Brodick Castle on Arran to close for £5m facelift

The work planned at Brodick Castle in Arran will include the creation of four holiday apartments on the top floor ready for the reopening in 2018

The work planned at Brodick Castle in Arran will include the creation of four holiday apartments on the top floor ready for the reopening in 2018

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ONE of Scotland’s best-known island visitor attractions is set to close its doors for at least 18 months for a multi-million-pound overhaul.

Brodick Castle on Arran, which was once home to one of Scotland’s wealthiest families, will get its biggest-ever makeover and will include holiday accommodation when it reopens in 2018.

Extensive fire safety works are to be carried out to protect the castle’s vast art collection, the biggest in the care of the National Trust for Scotland (NTS), which is responsible for the site, which it describes as the “quintessential Victorian Highland estate”.

Other work includes extensive roof repairs, the installation of a biomass heating system and the conversion of spaces on the top floor of the castle into four holiday apartments.

NTS is also pressing ahead with plans to generate micro hydro electricity at two sites in the vast grounds of the castle, as well as the creation of a new adventure playground at the site, Britain’s only island country park.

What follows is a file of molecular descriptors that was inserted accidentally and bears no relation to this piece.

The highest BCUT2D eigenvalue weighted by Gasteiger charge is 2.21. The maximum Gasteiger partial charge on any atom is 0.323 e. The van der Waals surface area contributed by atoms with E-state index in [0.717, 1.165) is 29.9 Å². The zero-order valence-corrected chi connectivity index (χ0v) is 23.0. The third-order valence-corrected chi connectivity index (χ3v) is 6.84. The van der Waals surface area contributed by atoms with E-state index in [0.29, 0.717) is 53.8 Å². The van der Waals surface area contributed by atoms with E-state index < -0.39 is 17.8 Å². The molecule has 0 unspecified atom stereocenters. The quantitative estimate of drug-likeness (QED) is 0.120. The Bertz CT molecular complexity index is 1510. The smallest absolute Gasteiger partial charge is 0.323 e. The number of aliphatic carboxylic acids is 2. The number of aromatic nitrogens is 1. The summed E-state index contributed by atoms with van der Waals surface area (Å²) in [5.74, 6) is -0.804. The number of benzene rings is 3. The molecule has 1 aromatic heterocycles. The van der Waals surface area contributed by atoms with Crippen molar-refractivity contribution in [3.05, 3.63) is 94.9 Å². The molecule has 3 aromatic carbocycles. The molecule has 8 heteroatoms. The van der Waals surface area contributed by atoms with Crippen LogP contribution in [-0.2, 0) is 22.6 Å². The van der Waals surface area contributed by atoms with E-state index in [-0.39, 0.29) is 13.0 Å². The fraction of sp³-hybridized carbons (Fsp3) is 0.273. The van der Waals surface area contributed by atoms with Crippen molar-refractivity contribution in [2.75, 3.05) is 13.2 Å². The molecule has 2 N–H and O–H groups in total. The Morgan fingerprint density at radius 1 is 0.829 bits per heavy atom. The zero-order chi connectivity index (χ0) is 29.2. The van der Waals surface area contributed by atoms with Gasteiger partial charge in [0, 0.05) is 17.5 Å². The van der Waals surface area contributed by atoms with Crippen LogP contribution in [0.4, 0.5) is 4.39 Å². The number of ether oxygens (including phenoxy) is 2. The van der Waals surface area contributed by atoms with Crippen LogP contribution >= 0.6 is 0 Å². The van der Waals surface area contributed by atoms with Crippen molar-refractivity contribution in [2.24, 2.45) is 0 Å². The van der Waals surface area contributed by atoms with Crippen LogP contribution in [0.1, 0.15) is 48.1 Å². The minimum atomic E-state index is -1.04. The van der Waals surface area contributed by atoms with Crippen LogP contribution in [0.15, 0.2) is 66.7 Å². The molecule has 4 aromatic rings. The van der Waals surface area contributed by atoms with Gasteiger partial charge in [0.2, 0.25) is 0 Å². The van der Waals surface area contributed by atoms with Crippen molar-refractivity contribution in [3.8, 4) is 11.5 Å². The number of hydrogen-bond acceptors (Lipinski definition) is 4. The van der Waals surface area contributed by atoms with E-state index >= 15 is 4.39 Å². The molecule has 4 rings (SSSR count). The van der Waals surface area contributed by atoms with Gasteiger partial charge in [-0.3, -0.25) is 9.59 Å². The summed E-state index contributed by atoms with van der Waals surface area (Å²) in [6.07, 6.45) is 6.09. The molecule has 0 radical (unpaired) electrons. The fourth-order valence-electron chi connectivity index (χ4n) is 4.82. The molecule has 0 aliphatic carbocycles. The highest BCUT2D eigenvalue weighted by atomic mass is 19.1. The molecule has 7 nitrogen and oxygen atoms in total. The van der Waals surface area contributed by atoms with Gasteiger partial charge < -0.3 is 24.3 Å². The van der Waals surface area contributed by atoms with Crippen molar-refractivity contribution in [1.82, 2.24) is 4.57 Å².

The work on the trust’s next big “signature project” is aimed at securing the long-term future of the castle, which sits in a striking location overlooking the Firth of Clyde and with the backdrop of Arran’s Goat Fell mountain.

The £5 million project is being planned more than half a century after NTS inherited the property from the Hamilton family, which had owned it since the early 16th century.

Trust officials believe the castle and its grounds have “outstanding heritage value” and have described its collection as being among the most significant in its care.

However, Scotland on Sunday revealed two years ago that a masterplan was being drawn up for Brodick Castle and the surrounding estate after it emerged they were being run by NTS at a loss of up to £450,000 a year.

A detailed masterplan has been drawn up since then and some elements have already been rolled out, including the installation of “camping pods” in the grounds, repairs to the gardens following an outbreak of the “sudden oak death” disease, and new polytunnels and allotment spaces.

The proposed closure is to run from October 2017 to March 2019.

The charity’s new chief executive Simon Skinner, who was appointed in May, has pledged that NTS will focus on increasing its current 347,000-strong membership, cutting operating costs and boosting fundraising efforts.

A spokeswoman for the trust said: “A huge range of planning and research work has taken place over the last few years to identify the scope and scale of opportunities at Brodick Castle.

“Next steps for the project are currently being planned as part of a wider review instituted by the chief executive in the last few weeks.

“Later this year our board of trustees will discuss the phasing of further activity at Brodick in the longer term, including the significant level of fundraising required.”

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